December 9, 2020

How to Love our Difficult Family in Difficult Times.

I recently wrote about the tough decision to forgo Thanksgiving with family because of the increased rates of COVID-19 in our area.

There was good and bad that came from that decision.

One of our nephews was sick and ended up getting some of the other members of my husband’s family sick. I don’t think it was COVID-19, but I’m glad we didn’t get it, regardless.

On the other hand, my mother has been upset with me and my sister and is not speaking to us. We’ve left a few messages, and my sister managed to get a partial response, and nothing after that.

I’m sure we’re not alone in having some family upset. There are probably many other people who are going through these situations, because family drama is hard to get away from.

I want to remind those who might feel spited by decisions to avoid family gatherings that we are doing this out of love. We don’t want to potentially spread the virus any more than we might already have. Even if some people aren’t afraid of it, many others are. Distancing ourselves can also be about self-preservation. I personally am doing my best to not get it, as even the long-haul effects seem pretty detrimental. 

I also want to remind those who are dealing with animosity or upset from family that their loved ones also have their own baggage. My mother has told me stories of growing up that lead me to believe she’s been through some traumatizing situations. Those are her stories to tell, though.  

So, the biggest reminder is that we still need to be kind, even when it’s one of the hardest things we’ve ever had to do. When a loved one is being hurtful, it can be easy to blame them for everything they’ve ever done that we perceive to be as “wrong.” The point is they are doing the best they can with what they have.

I don’t know about you, but my parents grew up in the generation where therapy was only for the psychotic and having a mental breakdown meant staying in a hospital away from everyone else. There was no normalization of trauma and the therapy that could help. They had to be tough and suck everything up.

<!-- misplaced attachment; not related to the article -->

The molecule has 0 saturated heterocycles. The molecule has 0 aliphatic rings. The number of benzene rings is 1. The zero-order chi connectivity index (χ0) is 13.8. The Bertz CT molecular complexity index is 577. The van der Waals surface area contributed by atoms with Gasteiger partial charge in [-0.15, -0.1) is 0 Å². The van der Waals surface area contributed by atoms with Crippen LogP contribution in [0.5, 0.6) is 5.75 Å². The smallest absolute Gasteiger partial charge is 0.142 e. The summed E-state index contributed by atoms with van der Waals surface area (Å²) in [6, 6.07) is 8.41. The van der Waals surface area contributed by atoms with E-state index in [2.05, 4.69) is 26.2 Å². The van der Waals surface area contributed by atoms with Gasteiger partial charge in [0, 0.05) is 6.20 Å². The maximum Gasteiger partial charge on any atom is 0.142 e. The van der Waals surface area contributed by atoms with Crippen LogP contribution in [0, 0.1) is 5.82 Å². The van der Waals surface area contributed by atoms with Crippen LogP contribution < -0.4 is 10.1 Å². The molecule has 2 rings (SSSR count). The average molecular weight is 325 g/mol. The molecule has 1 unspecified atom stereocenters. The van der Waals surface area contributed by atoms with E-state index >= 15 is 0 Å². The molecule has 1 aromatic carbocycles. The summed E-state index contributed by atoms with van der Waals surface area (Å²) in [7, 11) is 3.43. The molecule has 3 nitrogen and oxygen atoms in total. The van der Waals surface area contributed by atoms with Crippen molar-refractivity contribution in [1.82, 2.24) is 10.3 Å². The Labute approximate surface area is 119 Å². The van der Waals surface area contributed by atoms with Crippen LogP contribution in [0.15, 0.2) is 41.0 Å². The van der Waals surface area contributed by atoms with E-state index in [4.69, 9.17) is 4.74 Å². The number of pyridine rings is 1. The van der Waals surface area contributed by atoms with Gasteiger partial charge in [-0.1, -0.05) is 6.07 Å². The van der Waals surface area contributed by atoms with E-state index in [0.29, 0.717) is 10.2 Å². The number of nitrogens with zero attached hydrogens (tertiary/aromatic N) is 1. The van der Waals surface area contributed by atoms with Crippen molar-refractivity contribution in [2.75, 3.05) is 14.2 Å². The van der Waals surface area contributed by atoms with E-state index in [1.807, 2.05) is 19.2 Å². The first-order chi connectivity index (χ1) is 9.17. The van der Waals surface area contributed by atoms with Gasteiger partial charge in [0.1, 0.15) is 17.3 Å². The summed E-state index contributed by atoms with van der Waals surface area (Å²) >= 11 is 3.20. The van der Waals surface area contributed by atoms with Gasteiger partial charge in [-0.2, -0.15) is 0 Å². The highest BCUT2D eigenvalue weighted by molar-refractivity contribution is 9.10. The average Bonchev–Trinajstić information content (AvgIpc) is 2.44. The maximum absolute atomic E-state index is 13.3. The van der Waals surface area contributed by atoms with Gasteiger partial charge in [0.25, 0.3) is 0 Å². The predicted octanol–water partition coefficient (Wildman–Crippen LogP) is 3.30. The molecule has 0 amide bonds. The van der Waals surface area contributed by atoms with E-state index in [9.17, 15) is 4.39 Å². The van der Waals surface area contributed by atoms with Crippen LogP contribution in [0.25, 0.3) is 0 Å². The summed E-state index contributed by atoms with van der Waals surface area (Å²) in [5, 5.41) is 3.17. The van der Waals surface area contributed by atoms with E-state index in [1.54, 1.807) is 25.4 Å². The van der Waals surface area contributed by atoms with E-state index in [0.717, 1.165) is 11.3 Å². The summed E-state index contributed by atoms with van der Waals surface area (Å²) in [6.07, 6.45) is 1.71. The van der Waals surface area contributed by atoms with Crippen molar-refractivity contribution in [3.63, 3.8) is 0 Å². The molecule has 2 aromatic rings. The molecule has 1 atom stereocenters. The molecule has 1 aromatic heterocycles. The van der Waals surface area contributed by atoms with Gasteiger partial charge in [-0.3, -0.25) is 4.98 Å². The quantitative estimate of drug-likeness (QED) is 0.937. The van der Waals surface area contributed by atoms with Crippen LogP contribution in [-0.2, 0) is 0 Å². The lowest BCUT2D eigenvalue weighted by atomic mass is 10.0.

Does that sound familiar? Maybe your parents told you the same thing. This is a generational thing. Trauma and experiences are passed down through generation after generation.

The awesome part is, though, that some of us are realizing this and are tired of it. We are doing our own work to try to end these cycles. One of the things we can do to start ending these cycles is being kind to our loved ones. Instead of telling them the same things we were told—to suck it up—we can remember that they have their own issues.

It can be hard, I know. There have been times when I have wanted to blame my mom for not seeing these cycles and getting the help she probably should have received. But that has simply not been her journey. Her journey was to bring me and my sister into this world so we could have our own journeys. Rather than play the blame game, my sister and I can now take it upon ourselves to do the work to break these cycles, and to show our mom love no matter what’s going on between us.

That doesn’t mean we have to pander to her, by any means, but when she is ready to talk to us again, we can tell her how we felt and why we are physically distancing ourselves. It is then up to her to do with that information what she wants. We can respect that, but still hold firm with what we believe.

It can also mean possibly distancing ourselves emotionally. This can give us the space to be okay if she doesn’t want to speak to us for a while, rather than stressing and worrying about what we did wrong (likely nothing) and if she will ever speak to us again.

For any family member (or even close friend) who is upset by and doesn’t agree with how we are handling COVID-19 and the holidays, we can send them love from afar and not beat ourselves up about the situation.

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